« ForrigeFortsett »
In isles that deck the western wave,
I doom'd the hapless youth to dwell,
The much-enduring Negro Boy.
Shall long explore the distant main,
They never shall the sight enjoy
Of their lamented Negro Boy.
He wears away his youthful prime,
But He who walks upon the wind,
Whose voice in thunder's heard on high,
In his own time will sure destroy
* This beautiful song was composed on occasion of an African Prince, who lately arrived in England, having been asked what he had given for his watch? to which he replied, What I will never give again, I gave a fine Negro Boy for it.
If an untutored Indian is susceptible of such poignant feelings of remorse for the share he has taken in this horrid traffic, what must his reflections be, who, contrary to the express dictates of morality, and the religion to which he has been brought up, violates all they hold sacred, in being more than a participator in it. If ever he become alive to those strong natural ties he has
FLY NOT YET.
And maids who love the moon.
Oh stay! Oh stay!
To break its link so soon.
To burn when night was near,
Oh stay! Oh stay!
As those which sparkle here.
so brutally ruptured, if ever he conceive the pangs he has occasioned to the parent bereft of the hope of his age, or the eternal-damp he has thrown over the ardour of youthful connexionallowed only to survive in bleeding, tenacious memory--the partial advantages he may have secured to himself, will prove to him only the copious sources of wretchedness, by constantly pointing at the circumstances under which they have been acquired.
When the trees are all bare, not a leaf to be seen,
And the meadows their beauty have lost; When nature's disrob’d of her mantle of green,
And the streams are fast bound with the frost; While the peasant, inactive, stands shiv'ring with cold,
As bleak the winds northernly blow;
With their fleeces all cover'd with snow:
In the yard while the cattle are fodder'd with straw,
And send forth their breath like a stream; And the neat-looking dairy-maid sees she must thaw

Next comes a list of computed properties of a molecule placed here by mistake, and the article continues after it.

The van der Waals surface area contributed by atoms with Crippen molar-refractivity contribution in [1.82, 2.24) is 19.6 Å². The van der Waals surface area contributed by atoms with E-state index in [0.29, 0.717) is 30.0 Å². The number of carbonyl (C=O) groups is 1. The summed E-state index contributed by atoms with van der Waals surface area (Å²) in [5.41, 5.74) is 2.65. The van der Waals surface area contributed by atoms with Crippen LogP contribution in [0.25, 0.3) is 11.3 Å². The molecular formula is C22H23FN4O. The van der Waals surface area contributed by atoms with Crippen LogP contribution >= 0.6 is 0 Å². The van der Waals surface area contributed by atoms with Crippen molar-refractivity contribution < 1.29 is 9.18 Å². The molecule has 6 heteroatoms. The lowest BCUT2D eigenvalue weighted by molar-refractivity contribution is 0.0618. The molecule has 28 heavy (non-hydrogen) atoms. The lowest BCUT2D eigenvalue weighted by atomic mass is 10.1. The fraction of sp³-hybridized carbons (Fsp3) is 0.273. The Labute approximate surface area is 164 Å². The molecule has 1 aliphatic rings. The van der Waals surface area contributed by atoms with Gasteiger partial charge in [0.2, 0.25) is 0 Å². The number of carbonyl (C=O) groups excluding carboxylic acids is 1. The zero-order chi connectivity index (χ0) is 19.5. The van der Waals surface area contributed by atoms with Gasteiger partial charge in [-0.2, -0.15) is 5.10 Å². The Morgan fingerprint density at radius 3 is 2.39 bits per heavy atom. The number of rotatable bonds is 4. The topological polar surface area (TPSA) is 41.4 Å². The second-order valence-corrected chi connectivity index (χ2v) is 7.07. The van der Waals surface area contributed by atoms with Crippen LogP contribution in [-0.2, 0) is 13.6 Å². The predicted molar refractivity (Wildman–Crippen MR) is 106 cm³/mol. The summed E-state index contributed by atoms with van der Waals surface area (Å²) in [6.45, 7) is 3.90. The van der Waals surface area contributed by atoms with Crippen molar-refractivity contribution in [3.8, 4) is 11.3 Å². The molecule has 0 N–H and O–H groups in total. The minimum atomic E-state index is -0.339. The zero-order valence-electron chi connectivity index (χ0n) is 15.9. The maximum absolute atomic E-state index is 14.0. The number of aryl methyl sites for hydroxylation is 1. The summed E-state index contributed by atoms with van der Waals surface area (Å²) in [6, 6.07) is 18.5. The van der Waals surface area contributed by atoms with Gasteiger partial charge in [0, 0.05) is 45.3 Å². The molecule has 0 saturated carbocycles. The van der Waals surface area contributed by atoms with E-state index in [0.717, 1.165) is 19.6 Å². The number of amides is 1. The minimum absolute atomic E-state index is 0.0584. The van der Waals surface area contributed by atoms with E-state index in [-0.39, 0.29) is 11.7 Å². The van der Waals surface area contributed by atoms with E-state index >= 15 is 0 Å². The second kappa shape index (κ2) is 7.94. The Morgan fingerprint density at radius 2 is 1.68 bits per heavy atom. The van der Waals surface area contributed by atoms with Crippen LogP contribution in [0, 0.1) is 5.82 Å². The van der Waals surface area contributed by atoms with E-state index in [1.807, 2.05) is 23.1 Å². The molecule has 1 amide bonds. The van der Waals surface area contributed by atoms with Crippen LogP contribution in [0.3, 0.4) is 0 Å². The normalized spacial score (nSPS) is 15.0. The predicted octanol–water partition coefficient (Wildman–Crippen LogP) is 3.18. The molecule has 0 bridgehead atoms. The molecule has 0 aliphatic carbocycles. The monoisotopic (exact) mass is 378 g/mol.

Fleaks of ice that she finds in her cream; When the sweet country maiden, as fresh as the rose,
As she carelessly trips, often slides, And the rustics loud laugh, if by falling she shows
All the charms which her modesty hides :
When the birds to the barn-door hover for food,
As with silence they rest on the spray,
Lest her footsteps her course should betray: When the lads and the lasses, in company join'd,
In a crowd round the embers are met,
And of ghosts, till they're all in a sweat;
Heav'n grant in this season it may be my lot,
With the nymph whom I love and admire,
I may thither in safety retire;
We may live, and no hardships endure,
But such as each other may cure.
THE MANSION OF PEACE.
I'll seek to replace it with art;
I'll wear it (fond youth) next my heart.
'Twas Daphne that gave thee thy place,
WHILE THE LADS IN THE VILLAGE. WHILE the lads in the village shall merrily ah,
Sound the tabor, I'll hand thee along, And I say unto thee, that merrily ah,
Thou and I will be first in the throng. Just then, when the youth who last year won the dow'r,
And his mate, shall the sports have begun; When the gay voice of gladness resounds from each bow'r, And thou long'st in thy heart to make one.
While the lads, &c. Those joys that are harmless, what mortal can blame?
'Tis my maxim, that youth should be free ; And to prove that my words and my deeds are the same, Believe thou shalt presently see.
While the lads, &c.
THOUGH I AM NOW A VERY LITTLE LAD.
TUNE_" The White Cockade." Though I am now a very little lad, If fighting men cannot be had, For want of a better I may do To follow the boys with a rat-tat-too. I may seem tender, yet I'm tough, And though not much of me, I'm right good stau Of this l'll boast, say more who can, I never was afraid to face my man,
I'm a chicka-biddy- see
Take me now, now, now,
For your row, dow, dow,
In my tartan plaid a young soldier view,
I'm a chicka-biddy, &c.
Though a barber has never yet mowed my chin,
I'm a chicka-biddy, &c,